Chapter

From Church to Kingdom

Johnston McKay

in The Kirk and the Kingdom

Published by Edinburgh University Press

Published in print September 2012 | ISBN: 9780748644735
Published online January 2013 | e-ISBN: 9780748676705 | DOI: http://dx.doi.org/10.3366/edinburgh/9780748644735.003.0003
From Church to Kingdom

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If the Presbyterian churches were to develop a social theology that was capable of contributing to the urban crisis, they had to find a different model that would enable them to become engaged with social issues. It was provided for them by a young minister in Aberdeen, Robert Flint, who published Christ's Kingdom upon Earth in 1860, and who crucially argued that the Kingdom of God is advanced not only by the Church but by secular agencies and individuals who may not acknowledge a religious motive. The paradigm shift in the Church's thinking about its role in social reform which Flint brought about is illustrated through an examination and critique of Flint's view of the Kingdom which remained unaltered until his death in 1911, and its originality is compared to contemporary expressions of social theology.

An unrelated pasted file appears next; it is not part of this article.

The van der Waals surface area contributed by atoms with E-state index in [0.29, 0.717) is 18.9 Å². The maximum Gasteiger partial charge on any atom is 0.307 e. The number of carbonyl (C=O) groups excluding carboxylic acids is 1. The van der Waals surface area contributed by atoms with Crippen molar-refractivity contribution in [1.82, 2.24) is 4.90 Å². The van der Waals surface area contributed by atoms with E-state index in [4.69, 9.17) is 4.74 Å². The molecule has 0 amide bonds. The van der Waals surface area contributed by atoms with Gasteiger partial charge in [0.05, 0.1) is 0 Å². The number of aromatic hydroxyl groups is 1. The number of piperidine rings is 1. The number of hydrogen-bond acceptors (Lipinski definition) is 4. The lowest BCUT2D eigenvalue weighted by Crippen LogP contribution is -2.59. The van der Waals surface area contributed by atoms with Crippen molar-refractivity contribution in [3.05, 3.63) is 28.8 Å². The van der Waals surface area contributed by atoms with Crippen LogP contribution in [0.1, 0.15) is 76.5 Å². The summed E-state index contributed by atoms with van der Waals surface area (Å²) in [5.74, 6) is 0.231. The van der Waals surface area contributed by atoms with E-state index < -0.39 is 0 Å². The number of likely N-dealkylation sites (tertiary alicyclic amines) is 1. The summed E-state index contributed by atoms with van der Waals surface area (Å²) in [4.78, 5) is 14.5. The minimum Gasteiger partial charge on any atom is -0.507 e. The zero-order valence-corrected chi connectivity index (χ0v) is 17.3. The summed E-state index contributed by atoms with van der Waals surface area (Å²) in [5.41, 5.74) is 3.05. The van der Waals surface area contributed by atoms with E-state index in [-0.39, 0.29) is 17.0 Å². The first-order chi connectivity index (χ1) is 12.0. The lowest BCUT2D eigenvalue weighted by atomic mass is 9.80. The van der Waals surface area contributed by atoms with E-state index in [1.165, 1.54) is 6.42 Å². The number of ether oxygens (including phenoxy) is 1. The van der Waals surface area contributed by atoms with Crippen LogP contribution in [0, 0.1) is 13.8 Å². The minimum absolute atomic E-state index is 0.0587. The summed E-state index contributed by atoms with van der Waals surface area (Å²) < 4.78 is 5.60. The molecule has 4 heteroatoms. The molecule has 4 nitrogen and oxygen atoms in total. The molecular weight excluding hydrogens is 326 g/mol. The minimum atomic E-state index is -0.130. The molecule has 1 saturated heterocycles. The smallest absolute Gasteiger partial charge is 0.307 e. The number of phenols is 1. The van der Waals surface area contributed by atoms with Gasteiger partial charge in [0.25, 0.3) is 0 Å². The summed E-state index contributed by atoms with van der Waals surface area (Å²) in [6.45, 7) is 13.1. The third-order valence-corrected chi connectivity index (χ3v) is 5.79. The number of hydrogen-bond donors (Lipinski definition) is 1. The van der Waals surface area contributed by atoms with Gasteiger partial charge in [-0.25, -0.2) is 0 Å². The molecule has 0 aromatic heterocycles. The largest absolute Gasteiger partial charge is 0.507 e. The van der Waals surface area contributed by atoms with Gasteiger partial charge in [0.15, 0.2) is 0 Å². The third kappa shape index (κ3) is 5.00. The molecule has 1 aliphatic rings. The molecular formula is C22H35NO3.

Keywords: Robert Flint; Kingdom of God; Development; Secular Agencies

Chapter.  7691 words. 

Subjects: History of Religion

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